Tauranga mobster shot in the back twice, jury told
A patched Mongrel Mob member was gunned down and murdered over the 'taxing' of an $800 Nissan Maxima.
That's what the jury of seven women and five men were told at the murder trial of Colin Jeffries-Smith as the Crown made it's opening address at the High Court in Rotorua on Wednesday.
Jeffries-Smith faces one charge, that he murdered Mongrel Mob Notorious chapter member Lance Wayne Waite, in Tauranga on January 3 last year.
He is on trial with one co-accused, Casino Heta Williams, who faces one charge of possession of a firearm and one charge of accessory after the fact of murder.
Crown prosecutor Anna Pollett said the trial would be about "the dangers of the drug dealing business and debt collection".
She claimed that Jeffries-Smith was a low level street dealer, who through what she described as the 'Rob Peter to pay Paul' nature of the drugs underworld, had come to owe another dealer $3400.
Trying to engineer deals to pay that sum off, he was able to convince a woman called Kararaiana Wihapi to part with $2000 to source methamphetamine for her.
Neither the money, nor her methamphetamine were forthcoming.
"This is where the deceased Lance Waite comes in, a long time patched Mongrel Mob member of the Notorious Chapter. He became involved in the recovery of that debt," Pollett said.
"He didn't need weapons. The mere fact he wore a Mongrel Mob patch, looked intimidating and could use violence, he was able to use these things to demand payment."
On December 31, 2017, Waite and Wihapa "taxed" Jeffries-Smith car, it was a holding payment for the $2000.
"He had no car, no means of being able to get around and get his business done to sort out the debt," Pollett said.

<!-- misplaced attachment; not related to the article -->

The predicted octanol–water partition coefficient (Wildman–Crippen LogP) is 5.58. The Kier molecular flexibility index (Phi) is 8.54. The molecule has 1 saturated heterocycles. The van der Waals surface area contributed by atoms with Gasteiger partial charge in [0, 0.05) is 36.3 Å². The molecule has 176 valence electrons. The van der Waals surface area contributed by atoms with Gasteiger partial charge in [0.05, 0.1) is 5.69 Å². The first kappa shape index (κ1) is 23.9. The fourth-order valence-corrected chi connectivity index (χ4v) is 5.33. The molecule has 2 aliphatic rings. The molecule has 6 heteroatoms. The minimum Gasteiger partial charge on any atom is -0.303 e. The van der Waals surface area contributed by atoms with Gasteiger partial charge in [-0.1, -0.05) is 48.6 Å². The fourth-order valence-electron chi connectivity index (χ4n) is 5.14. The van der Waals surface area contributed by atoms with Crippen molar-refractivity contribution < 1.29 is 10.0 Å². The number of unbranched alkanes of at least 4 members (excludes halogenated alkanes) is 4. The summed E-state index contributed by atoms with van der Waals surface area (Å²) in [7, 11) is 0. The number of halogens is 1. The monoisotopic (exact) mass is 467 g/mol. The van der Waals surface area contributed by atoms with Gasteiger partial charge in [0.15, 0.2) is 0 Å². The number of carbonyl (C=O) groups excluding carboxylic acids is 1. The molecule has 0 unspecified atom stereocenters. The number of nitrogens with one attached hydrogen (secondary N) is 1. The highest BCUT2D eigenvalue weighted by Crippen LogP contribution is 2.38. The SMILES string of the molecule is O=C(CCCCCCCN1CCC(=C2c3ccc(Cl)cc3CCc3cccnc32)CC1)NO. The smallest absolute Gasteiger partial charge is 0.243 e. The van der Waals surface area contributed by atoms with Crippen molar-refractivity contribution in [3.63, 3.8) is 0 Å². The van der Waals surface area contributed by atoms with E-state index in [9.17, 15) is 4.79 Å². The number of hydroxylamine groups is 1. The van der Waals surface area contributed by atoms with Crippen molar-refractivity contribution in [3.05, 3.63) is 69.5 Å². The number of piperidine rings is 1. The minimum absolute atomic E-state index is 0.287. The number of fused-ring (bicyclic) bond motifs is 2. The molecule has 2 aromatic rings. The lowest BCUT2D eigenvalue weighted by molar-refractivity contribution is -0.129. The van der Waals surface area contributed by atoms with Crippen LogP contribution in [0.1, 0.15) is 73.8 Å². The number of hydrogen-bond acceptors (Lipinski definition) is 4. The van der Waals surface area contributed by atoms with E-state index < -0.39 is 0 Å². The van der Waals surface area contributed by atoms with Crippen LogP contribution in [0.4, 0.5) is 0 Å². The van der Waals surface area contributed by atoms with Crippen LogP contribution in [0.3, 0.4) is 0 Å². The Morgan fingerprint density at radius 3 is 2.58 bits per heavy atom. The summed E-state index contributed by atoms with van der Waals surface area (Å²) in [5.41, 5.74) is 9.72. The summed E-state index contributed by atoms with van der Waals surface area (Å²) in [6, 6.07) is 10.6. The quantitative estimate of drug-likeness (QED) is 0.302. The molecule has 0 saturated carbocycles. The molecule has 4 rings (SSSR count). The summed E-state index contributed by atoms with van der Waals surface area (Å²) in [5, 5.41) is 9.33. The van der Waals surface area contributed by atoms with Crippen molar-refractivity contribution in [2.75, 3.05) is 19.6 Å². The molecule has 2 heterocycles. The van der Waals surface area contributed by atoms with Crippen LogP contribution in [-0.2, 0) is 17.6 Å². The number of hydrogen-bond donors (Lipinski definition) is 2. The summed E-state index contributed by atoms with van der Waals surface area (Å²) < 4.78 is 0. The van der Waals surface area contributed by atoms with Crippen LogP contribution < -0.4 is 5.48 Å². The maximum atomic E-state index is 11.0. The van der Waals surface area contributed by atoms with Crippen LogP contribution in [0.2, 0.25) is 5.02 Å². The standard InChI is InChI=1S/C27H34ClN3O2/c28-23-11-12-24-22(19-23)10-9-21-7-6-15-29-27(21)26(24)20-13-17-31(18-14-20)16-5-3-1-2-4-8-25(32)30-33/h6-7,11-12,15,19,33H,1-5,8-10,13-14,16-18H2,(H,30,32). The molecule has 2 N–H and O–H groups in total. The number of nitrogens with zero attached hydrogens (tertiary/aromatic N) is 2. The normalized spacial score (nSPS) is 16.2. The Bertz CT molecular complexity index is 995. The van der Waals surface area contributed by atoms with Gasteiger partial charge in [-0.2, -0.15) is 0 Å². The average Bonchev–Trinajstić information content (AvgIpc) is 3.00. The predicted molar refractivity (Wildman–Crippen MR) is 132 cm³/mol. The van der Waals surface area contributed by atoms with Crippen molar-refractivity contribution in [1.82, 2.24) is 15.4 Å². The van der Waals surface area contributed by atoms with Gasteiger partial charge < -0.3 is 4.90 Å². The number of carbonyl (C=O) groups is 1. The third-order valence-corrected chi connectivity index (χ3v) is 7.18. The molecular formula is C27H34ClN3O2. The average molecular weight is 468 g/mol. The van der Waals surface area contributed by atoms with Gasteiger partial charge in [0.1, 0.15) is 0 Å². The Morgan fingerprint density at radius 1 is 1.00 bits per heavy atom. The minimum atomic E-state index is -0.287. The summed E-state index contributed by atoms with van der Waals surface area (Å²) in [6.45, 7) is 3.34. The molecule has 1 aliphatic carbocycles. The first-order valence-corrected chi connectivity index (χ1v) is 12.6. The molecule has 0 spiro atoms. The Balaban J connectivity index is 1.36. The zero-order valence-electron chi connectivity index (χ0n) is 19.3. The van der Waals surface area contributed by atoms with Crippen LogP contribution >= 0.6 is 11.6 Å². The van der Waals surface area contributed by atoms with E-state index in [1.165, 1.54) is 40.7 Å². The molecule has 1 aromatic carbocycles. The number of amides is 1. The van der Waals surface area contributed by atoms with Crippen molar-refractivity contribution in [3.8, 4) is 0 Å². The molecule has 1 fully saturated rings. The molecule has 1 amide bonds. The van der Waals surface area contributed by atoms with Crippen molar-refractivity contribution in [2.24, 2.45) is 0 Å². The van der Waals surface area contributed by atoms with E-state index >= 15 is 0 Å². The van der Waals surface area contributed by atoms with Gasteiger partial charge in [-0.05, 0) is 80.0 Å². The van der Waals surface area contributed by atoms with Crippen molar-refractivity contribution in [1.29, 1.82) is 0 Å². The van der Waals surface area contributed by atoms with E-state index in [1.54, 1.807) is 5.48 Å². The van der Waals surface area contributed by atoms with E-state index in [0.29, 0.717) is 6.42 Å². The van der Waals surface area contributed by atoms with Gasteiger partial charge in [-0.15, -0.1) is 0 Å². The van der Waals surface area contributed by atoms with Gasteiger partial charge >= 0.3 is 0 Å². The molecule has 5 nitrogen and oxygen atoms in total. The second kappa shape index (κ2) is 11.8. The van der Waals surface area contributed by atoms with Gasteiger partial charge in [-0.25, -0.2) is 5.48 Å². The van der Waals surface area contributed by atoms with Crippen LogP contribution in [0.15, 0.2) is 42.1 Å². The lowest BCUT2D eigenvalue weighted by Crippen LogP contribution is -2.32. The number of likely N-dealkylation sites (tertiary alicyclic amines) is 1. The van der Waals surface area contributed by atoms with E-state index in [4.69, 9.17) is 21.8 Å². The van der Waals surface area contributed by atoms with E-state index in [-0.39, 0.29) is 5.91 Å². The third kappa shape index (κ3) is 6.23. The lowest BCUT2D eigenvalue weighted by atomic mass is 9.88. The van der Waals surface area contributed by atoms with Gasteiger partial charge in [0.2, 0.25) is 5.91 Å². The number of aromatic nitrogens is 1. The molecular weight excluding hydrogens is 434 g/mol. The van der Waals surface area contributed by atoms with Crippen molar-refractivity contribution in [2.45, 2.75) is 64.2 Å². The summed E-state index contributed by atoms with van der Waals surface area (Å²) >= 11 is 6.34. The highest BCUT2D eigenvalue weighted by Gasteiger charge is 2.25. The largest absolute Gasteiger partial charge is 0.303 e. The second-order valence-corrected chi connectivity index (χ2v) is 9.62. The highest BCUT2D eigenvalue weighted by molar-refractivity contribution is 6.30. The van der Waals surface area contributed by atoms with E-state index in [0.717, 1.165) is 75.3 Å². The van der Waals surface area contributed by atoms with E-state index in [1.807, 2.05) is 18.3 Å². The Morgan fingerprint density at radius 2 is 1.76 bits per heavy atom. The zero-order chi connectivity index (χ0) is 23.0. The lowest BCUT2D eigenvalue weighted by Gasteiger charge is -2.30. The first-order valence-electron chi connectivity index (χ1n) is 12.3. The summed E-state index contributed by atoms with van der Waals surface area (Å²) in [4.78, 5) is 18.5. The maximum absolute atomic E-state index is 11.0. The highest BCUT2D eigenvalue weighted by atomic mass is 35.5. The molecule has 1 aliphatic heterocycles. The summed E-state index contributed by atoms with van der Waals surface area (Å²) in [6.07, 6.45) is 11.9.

He was also getting angry, telling one dealer associate he "was about ready to start chopping ***** up".
He had also sourced a firearm, a .22 Ruger semi-automatic from Black Power member Williams, a man known to Waite.
After a number of talks, all of which convinced Jeffries-Smith he would not be getting his car back, he went a place known as 'The Trap'.in Wilrose Place, Gate Pa, "where many drug deals took place".
It was also where Waite was staying.
Pollett said Jefffries-Smith entered the property armed with the rifle, and waited for Waite to emerge from one of the bedrooms.
"The defendant pointed the rifle at him and demanded he put the keys on the table. Lance Waite refused, the first shot was fired."
He was shot a second time as he attempted to escape.
Waite escaped the property and a "kindly" customer heading for 'The Trap' took him to Tauranga Hospital, where he was pronounced dead.
"No clearer charge of murder than taking a loaded firearm and shooting someone twice in the back," Pollett said.
She also told the jury Williams had supplied the gun to Jeffries-Smith, then aiding him after the killing.
He let him stay at his house, brought him a SIM card and disposed of clothing. The Crown also allege Williams coached him to say he committed the killing out of fear for his family's safety.
Pollett also referred to a statement made by Jeffries-Smith to police.
"He largely admitted what he had done, on the one hand he said he was angry about his car, but he also did it over fear for his mother and son, as Casino Williams had told him."
Pollett played the court a recording of a phone conversation between Jeffries-Smith and Williams, made by Jeffries-Smith from the Rotorua Police Hub.
"I'm getting charged with murder," he said.
"You done right bro, you upheld your mana. You wanted your property back, you smashed them mother******* dogs," Williams replied.
"I respect you my bro. I know it's against the law but I hope the judge can see what you done if for man, to protect your mum, to uphold your mana as a Māori man."
Williams also had some words about Waite.
"That **** was a nasty mother******."
The trial is set to continue and is expected to last six weeks and hear evidence from 83 witnesses.